Am I a brilliant jerk?

We’ve all read all the conversations around “brilliant jerk” amongst the tech community. If you’ve read those stories, and are wondering who these jerks or those people are, then please read on.

I am not going to talk about overtly sexual episodes that occur in our industry on a daily basis. Those are horrible — and yes, they happen more often than you would like to believe. Today, I am going to talk about manifestation of subtle biases that most women in the industry encounter on a daily basis, and often just “deal with them”.

Here are some examples, that I have personally experienced, and by virtue of polling a very small group of women, gathered.

I am an engineer. In pretty much ever company I have worked in, I will be having a technical conversation with an engineer, and he will either try to “dumb it down for me” or mid-sentence, stop and ask: “Are you technical?”

If I ask a semi intelligent question, or write something semi intelligent (and yes, I am being sarcastic here), the comeback is: “Who wants to know?” Or “Who wrote this?”

There are two co-workers — both vocal, opinionated. When describing the female co-worker, the adjective “aggressive” easily rolls off the tongue. But for the male co-worker, you refer to him as “intense” or “ambitious”.

When in a meeting with a mixed gender group, you never make eye contact with the women, ignoring our very existence, and instead just talk directly to the men.

Worse. When a woman says something, it doesn’t register. But her male counterpart, repeats the exact same idea, and you are all for it.

A female engineer gets multiple job offers, and your automatic response is: “Of course, she’s a woman!”

Know that in writing this, and citing these examples, I am not assigning blame. For all of the encounters above, I don’t believe that these men were being sexists. They were simply being who they are. But you know what? Maybe no one has ever told you this. The reason we remember these encounters, and many more like these, is because they were uncomfortable. Extremely uncomfortable and demeaning.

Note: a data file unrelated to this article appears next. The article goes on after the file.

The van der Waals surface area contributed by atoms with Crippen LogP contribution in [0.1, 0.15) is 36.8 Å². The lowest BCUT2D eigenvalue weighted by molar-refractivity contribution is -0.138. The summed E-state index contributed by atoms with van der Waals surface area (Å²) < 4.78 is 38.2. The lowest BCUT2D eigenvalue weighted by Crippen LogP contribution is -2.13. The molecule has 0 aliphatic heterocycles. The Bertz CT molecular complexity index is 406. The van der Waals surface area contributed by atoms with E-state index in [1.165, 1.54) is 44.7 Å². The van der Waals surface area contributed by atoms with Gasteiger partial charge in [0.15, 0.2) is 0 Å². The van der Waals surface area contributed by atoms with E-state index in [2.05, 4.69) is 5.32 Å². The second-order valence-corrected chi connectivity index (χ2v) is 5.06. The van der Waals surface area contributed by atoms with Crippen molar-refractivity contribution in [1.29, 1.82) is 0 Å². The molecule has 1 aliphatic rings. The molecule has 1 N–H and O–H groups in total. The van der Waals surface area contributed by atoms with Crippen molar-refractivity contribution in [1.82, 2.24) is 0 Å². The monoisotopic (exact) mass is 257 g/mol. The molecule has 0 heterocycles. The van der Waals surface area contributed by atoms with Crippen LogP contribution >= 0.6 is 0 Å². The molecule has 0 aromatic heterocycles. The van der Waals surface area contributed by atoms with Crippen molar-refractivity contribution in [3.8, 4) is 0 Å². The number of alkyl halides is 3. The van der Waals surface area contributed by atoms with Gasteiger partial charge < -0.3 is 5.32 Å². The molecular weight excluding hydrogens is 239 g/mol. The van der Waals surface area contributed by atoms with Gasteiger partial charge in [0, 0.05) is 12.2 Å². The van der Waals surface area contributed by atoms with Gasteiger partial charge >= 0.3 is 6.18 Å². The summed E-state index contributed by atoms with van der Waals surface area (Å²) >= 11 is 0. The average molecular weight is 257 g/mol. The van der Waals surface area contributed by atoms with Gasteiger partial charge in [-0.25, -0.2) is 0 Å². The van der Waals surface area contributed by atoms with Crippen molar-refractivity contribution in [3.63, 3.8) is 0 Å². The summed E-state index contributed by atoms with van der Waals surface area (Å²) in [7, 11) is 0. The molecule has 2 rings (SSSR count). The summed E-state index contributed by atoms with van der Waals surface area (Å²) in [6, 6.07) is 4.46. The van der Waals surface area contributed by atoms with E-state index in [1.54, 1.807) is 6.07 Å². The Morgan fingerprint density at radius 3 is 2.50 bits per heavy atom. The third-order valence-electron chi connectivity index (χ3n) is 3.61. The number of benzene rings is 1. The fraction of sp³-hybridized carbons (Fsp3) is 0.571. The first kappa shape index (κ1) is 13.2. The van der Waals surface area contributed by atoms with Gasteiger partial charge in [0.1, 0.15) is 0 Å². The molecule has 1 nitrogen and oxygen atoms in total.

If you’ve been wondering who “these” brilliant jerks are, look in the mirror. Know that even if we didn’t tell you at the time, we didn’t like these. We did not feel appreciated. We did not feel welcomed. We definitely did not feel like we belonged. And we believe that you said these things only to us, women. And that you’d never say these to a man!

So the next time, you want to call a woman “aggressive”, think if you would do the same to a male co-worker. Next time you want to ask if she is technical, ask yourself how many times you have asked this of a male boss. Next time a woman gets a great job offer, appreciate her for her skills. Because guess what? We do not want to get hired for our gender. We just want to co-exist, without having to deal with this on a daily basis!

If you are reading this, please do me a favor. Put yourself in these situations and think of how you’ve acted in the past. Next time you are in this situation, please think …. think about whether you would react similarly towards a man. If the answer is “no”, then alter your behavior. Don’t be a brilliant jerk! Let’s, together, change this industry for the better.